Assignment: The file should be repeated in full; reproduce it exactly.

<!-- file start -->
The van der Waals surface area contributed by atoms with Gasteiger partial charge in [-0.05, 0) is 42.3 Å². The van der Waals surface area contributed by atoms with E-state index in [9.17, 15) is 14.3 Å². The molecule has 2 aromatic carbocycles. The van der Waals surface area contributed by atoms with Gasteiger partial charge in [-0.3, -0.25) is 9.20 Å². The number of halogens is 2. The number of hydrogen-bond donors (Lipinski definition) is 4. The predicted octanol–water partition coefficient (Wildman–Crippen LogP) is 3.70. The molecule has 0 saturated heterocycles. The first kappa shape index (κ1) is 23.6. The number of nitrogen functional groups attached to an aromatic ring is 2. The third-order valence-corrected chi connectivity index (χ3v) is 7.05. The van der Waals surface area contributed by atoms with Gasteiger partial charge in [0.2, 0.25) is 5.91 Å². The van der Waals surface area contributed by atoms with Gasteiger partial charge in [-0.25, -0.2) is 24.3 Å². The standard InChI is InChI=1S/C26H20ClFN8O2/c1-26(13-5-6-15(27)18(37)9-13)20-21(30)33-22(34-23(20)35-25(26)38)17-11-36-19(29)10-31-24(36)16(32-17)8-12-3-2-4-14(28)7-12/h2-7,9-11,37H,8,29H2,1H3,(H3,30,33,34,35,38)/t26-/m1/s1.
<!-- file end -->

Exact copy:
The van der Waals surface area contributed by atoms with Gasteiger partial charge in [-0.05, 0) is 42.3 Å². The van der Waals surface area contributed by atoms with E-state index in [9.17, 15) is 14.3 Å². The molecule has 2 aromatic carbocycles. The van der Waals surface area contributed by atoms with Gasteiger partial charge in [-0.3, -0.25) is 9.20 Å². The number of halogens is 2. The number of hydrogen-bond donors (Lipinski definition) is 4. The predicted octanol–water partition coefficient (Wildman–Crippen LogP) is 3.70. The molecule has 0 saturated heterocycles. The first kappa shape index (κ1) is 23.6. The number of nitrogen functional groups attached to an aromatic ring is 2. The third-order valence-corrected chi connectivity index (χ3v) is 7.05. The van der Waals surface area contributed by atoms with Gasteiger partial charge in [0.2, 0.25) is 5.91 Å². The van der Waals surface area contributed by atoms with Gasteiger partial charge in [-0.25, -0.2) is 24.3 Å². The standard InChI is InChI=1S/C26H20ClFN8O2/c1-26(13-5-6-15(27)18(37)9-13)20-21(30)33-22(34-23(20)35-25(26)38)17-11-36-19(29)10-31-24(36)16(32-17)8-12-3-2-4-14(28)7-12/h2-7,9-11,37H,8,29H2,1H3,(H3,30,33,34,35,38)/t26-/m1/s1.